A pastor has been killed and a church set on fire in Nigeria after the body of a six-year-old girl was discovered near his home.
Dike Ocha, 50, pastor of the Assemblies of God Church in Kankia, a town in the northern state of Katsina, was killed on the morning of Feb. 4 by an angry mob.
Ocha had alerted police after finding the body of Fatima Yusuf, but a mob stormed into his house and attacked him, local sources told World Watch Monitor.
“I was in the kitchen cooking, when suddenly we heard a noise outside, and when we ran outside, we saw a crowd of people shouting that they will kill all the Christians in Kankia,” said one eye witness, whose name is being withheld to protect their security. “We saw more than two thousand youths rushing towards the pastor’s house, so we ran for our lives.”
The pastor was rushed to hospital for emergency treatment, but the mob chased after him, dragging him outside and then setting him on fire.
Ocha’s home was also set on fire, as well a local church, Evangelical Church Winning All (ECWA), and the home of that church’s pastor. A number of Christian properties were looted or ransacked. Many Christian families have sought refuge in the nearby city of Katsina, the capital of Katsina state.
Local authorities confirmed the incident had taken place, saying that it was the act of “irresponsible individuals” and that they were sure the pastor had not been responsible for the girl’s death.
“We know fully that the pastor could not have been responsible for the death of this girl. Any reasonable person will believe it is the work of mischievous [people] who want to frame the pastor, or the work of a rapist,” said the state’s Police Commissioner, Mohammed Hurdi, at a press conference. “The pastor was attacked because he happened to be close to the place and probably because some people do not agree with his activities or religious orientation. He could not have been so dumb to commit the act and leave the body beside his house.”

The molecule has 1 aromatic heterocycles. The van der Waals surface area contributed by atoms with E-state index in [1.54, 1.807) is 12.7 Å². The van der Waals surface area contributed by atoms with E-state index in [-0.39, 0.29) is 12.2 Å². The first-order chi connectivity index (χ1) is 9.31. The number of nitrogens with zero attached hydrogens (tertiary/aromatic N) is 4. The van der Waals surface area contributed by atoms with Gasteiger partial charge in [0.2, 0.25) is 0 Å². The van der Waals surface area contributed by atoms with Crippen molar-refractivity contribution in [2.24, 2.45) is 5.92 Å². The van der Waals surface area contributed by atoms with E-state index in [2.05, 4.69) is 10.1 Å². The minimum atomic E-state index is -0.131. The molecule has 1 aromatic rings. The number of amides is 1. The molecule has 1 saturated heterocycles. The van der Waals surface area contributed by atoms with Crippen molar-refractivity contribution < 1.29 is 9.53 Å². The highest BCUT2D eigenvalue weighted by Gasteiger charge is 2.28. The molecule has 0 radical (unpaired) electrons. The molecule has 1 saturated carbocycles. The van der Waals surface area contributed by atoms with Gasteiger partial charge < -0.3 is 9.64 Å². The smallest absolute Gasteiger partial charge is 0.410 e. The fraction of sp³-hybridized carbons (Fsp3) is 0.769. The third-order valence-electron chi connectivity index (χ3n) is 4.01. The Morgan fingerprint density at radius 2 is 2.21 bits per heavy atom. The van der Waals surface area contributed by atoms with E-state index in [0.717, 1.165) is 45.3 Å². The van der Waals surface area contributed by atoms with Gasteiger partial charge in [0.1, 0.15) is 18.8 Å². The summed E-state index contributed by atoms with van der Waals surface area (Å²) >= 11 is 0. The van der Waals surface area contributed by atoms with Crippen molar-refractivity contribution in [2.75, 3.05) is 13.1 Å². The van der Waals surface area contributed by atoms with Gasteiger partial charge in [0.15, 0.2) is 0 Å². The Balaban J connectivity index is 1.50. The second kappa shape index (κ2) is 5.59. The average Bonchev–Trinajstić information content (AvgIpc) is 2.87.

Local church leaders say the incident casts a shadow on the relationship between the local religious communities.
“This is an unfortunate incident. Christian and Muslim communities have been living peacefully in Katsina state,” Rev. Adewale Adediran, the Chairman of the Christian Association of Nigeria (CAN) in Katsina, told World Watch Monitor. “We call upon all Christians not to take the law into their own hands and to let the authorities carry on their duty to investigate and bring to justice the perpetrators” of Ocha’s killing, Adediran said. He praised the reaction of local authorities and also of the Hakimi, the traditional ruler in Kankia, who stood before the entrance of one Christian place of worship to prevent the mob from setting it alight.
Ocha’s wife, Favour, who was at work when the incident took place, managed to escape from the town with their two children. In a message sent to World Watch Monitor, she expressed her dismay at the loss of her husband and their life together.
“It’s still like a dream to me,” she said. “All I have been working for, for many years, was burnt down in a day. A relationship I have been building for the past 13 years was broken down without a moment’s notice. My children and I are feeling pain that no-one can heal except God. I plead with the government that they should look for those wicked people that killed my innocent husband and give them the right punishment.”
On Sunday (Feb. 9), members of Evangelical Church Winning All (ECWA) gathered in a private home for their weekly service, and also visited the ruins of their burned church.
Unlike a number of states in central and north-eastern Nigeria, Katsina State has not been as greatly affected by Islamist insurgents and sectarian violence. The history of interfaith relations in Katsina has not always been peaceful, however. Following the 2011 election of Goodluck Jonathan, a Christian, to the presidency, widespread violence swept Nigeria’s mostly Muslim northern 11 states. More attacks were recorded in Katsina than any other state, according toJubilee Campaign, a Virginia-based religious-freedom advocacy group.
In December 2012, a French engineer was kidnapped in Katsina, the state capital, by Ansaru, an Islamist group with links to an extremist group that is located primarily in Northern Nigeria, raising fears of terrorism in the area.
Dozens have lost their lives in recent weeks following sectarian violence in the central states of Kaduna and Plateau, and attacks attributed to an extremist group that is located primarily in Northern Nigeria in the north-eastern states of Adamawa and Borno.
On Feb. 5, President Goodluck Jonathan tasked newly appointed Service Chiefs with crushing an extremist group that is located primarily in Northern Nigeria.